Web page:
• Various Indigenous artists will take part in the concert. (Supplied/Sydney Festival)Source: Supplied/Sydney Festival
The Sydney Festival is paying homage to the historic vote by enlisting some of our best and brightest to recreate some of the greatest songs of the civil rights movement at the Sydney Opera House.
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NITV News
17 Jan 2017 - 6:07 PM  UPDATED 25 Jan 2017 - 11:30 AM

The Sydney Festival is commemorating the 50th anniversary of the 1967 Referendum with a concert filled with heart, soul and appreciation to those who made it happen.

‘Music in the key of yes’ will acknowledge the historic vote which saw over ninety per cent of Australians vote ‘yes’ to to count Aboriginal people as part of the population.

The plebiscite was a critical milestone in the struggle for rights of Aboriginal and Torres Strait Islander people, and gave way to recognizing us as people, by including us in the census.

The event will be a once in a generation performance, showcasing some of the greatest songs from the civil rights movement, reinterpreted by Aboriginal and Torres Strait Islander artists.

Sydney Festival Director Wesley Enoch says his intention was to highlight and celebrate that pivotal moment in time in a meaningful way.

“This is a referendum that changed my life and changed the life of my families.”

The creative architect of the event told NITV: “There’s a lot of conversation at the moment around Recognise, around Constitutional Recognition, and actually it’s overshadowed the sense of what ’67 meant for us. So it’s just to take a time out and to reflect what the world was like before ’67 and how it’s changed since then.”

Soul and hip-hop vocalist and songwriter Radical Son will perform Sam Cooke’s classic hit, ‘A Change is Gonna Come’, a song that was deeply felt by those who were part of the Indigenous rights movement.  

Radical Son told NITV News: “Different communities have been exposed to different sounds. Some people may have not have even heard this song. I was only introduced to it myself a few years ago. But I feel like I’m only one of a few ‘cause when I do sing this song I can see out there in the audience that there’s so many that connect with it.”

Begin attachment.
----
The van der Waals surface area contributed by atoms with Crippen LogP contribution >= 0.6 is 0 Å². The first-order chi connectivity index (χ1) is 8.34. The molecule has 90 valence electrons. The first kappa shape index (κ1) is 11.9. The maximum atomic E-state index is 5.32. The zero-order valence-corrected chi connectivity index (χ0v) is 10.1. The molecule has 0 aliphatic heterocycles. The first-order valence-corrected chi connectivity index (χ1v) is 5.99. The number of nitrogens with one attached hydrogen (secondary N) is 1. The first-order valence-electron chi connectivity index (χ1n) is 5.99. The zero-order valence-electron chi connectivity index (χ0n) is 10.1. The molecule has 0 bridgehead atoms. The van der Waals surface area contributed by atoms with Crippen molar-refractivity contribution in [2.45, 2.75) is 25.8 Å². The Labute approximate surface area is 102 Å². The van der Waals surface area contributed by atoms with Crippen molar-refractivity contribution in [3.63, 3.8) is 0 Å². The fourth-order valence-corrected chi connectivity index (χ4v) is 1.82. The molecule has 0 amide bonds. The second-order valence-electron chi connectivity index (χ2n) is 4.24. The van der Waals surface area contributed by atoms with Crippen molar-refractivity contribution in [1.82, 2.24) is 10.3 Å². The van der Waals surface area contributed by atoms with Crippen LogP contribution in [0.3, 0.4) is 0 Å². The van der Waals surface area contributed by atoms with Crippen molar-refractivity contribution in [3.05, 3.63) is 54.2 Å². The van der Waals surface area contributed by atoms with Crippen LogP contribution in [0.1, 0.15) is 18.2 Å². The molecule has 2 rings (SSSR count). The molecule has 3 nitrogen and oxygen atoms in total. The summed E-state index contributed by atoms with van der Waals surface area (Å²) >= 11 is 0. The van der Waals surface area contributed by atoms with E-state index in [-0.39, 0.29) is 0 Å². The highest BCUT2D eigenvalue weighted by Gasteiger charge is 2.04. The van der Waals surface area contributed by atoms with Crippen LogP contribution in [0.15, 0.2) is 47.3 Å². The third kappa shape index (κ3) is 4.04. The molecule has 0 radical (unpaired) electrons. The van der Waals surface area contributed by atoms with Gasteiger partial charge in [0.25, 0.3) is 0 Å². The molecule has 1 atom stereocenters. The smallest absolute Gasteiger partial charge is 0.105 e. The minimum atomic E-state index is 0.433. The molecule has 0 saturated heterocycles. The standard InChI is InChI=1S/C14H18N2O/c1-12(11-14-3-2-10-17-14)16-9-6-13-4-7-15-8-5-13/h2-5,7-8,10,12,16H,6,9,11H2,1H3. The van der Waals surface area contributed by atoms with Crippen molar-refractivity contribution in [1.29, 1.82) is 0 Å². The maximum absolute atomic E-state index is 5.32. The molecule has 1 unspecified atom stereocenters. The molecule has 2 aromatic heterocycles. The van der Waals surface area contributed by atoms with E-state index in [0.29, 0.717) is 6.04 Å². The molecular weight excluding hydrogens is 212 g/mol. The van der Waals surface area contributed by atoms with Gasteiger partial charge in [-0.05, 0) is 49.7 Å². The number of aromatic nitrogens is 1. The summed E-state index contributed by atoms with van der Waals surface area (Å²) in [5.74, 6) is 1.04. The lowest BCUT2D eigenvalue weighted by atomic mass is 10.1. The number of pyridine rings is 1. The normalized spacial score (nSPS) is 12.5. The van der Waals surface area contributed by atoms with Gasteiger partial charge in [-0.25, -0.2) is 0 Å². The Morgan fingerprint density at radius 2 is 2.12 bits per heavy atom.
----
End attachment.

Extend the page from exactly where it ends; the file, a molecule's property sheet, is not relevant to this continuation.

Radical Son believes the referendum was such a significant moment for Indigenous Australians, that it should be celebrated not only during big anniversaries.

“I want people to remember that … 90-odd per cent of our population voted for our people to have rights. Never since then or before then has that happened, and the fact that it did should be celebrated every year.”

He told NITV: “it’s more than just a yes circled or ticked on a piece of paper. I believe compassion came out in the person and I think that is a quality that I think all of us need to bring out more often. What I love about that [is] I believe that’s how our people always were”.

ARIA award-winner Dan Sultan will perform his own yet-to-be released tune, ‘Drover’, a song about the Wave Hill Walk-Off. 

“It’s about the Wave-Hill Walk-Off and sort of the lead up to that. Two young men, two brothers, two cowboys, two drovers talking about something that’s about to go down.

“This is about the history of our struggle and our continuing struggle, it’s still going. I don’t write many political songs, and this one is still not political. This is about two brothers and where they find themselves, and happens to be the Wave Hill Walk-Off”.

Dan says he’s proud to be part of the concert.

“I think the show’s got a message that’s dear to, and close to a lot us, and I think it’s important.”

Sydney Festival Director Wesley Enoch echoes the sentiment. To him, there’s no denying Indigenous Australians today have all been touched by the significance of the referendum, as its implications changed everyone’s life in profound ways.

“I was born in 1969, so the referendum had already happened... Every step along the way as I was growing up in terms of education, in terms of housing, in terms of healthcare, in terms of going to university, about employment, all of the steps along the way, I think had been affected by the ’67 Referendum.

Enoch hopes the show encapsulates the spirit and depth of the date.  

“For me it’s a really a moment of reflection. When you listen to these songs and you think about the era of 1967, ‘you can go’ what has changed,” he says.

“Fifty years is a long time, but in some respects not enough has changed… For me it’s really a little spur, a little moment to go, think back [and realize] yes, things have changed, but it’s time to think forward about what we want to change into the future.”

For his part, Radical Son has a good idea of what he’d like to contribute.

“I can’t tell what the future brings, but I think while I have a chance to speak as a leader or a role model, whether it just be through music, or as a parent, or a community member, I think I’m gonna take up that opportunity to teach the importance of respect and compassion. I believe then, that there truly will be hope for our future.”

The concert will also include performances from triple j Unearthed, NIMA and Deadly award-winning artist Thelma Plum, five-time Helpmann nominee Ursula Yovich, Darwin singer-songwriter Leah Flanagan, Anindilyakwa singer from Groote Eylandt in the Northern Territory Emily Wurramara, triple j Unearthed artist and Wergaia woman Alice Skye and Yirrmal Marika from Arnhem Land, as well as award winning artist Adalita, formerly of Magic Dirt.

The event will also feature striking archival film footage from the period.

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